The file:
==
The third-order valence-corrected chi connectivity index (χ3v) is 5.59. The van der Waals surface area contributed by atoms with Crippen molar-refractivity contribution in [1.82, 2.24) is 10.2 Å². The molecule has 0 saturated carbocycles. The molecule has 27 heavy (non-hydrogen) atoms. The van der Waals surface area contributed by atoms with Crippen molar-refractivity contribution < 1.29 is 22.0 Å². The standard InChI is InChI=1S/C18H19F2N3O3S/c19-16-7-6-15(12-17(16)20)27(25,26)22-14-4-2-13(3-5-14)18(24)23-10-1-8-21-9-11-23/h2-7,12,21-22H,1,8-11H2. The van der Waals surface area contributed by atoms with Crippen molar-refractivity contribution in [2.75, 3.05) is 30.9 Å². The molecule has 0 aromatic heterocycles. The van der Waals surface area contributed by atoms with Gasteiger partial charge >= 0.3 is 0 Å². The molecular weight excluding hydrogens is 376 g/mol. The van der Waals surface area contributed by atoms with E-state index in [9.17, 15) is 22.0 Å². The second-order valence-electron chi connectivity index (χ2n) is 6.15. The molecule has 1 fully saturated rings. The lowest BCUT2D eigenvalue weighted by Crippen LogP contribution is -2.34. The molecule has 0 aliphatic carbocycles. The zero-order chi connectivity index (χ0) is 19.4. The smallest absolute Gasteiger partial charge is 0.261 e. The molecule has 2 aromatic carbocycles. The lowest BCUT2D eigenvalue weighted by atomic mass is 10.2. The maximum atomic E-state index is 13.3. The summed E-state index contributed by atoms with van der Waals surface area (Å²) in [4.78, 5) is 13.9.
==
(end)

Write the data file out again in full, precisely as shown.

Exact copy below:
The third-order valence-corrected chi connectivity index (χ3v) is 5.59. The van der Waals surface area contributed by atoms with Crippen molar-refractivity contribution in [1.82, 2.24) is 10.2 Å². The molecule has 0 saturated carbocycles. The molecule has 27 heavy (non-hydrogen) atoms. The van der Waals surface area contributed by atoms with Crippen molar-refractivity contribution < 1.29 is 22.0 Å². The standard InChI is InChI=1S/C18H19F2N3O3S/c19-16-7-6-15(12-17(16)20)27(25,26)22-14-4-2-13(3-5-14)18(24)23-10-1-8-21-9-11-23/h2-7,12,21-22H,1,8-11H2. The van der Waals surface area contributed by atoms with Crippen molar-refractivity contribution in [2.75, 3.05) is 30.9 Å². The molecule has 0 aromatic heterocycles. The van der Waals surface area contributed by atoms with Gasteiger partial charge >= 0.3 is 0 Å². The molecular weight excluding hydrogens is 376 g/mol. The van der Waals surface area contributed by atoms with E-state index in [9.17, 15) is 22.0 Å². The second-order valence-electron chi connectivity index (χ2n) is 6.15. The molecule has 1 fully saturated rings. The lowest BCUT2D eigenvalue weighted by Crippen LogP contribution is -2.34. The molecule has 0 aliphatic carbocycles. The zero-order chi connectivity index (χ0) is 19.4. The smallest absolute Gasteiger partial charge is 0.261 e. The molecule has 2 aromatic carbocycles. The lowest BCUT2D eigenvalue weighted by atomic mass is 10.2. The maximum atomic E-state index is 13.3. The summed E-state index contributed by atoms with van der Waals surface area (Å²) in [4.78, 5) is 13.9.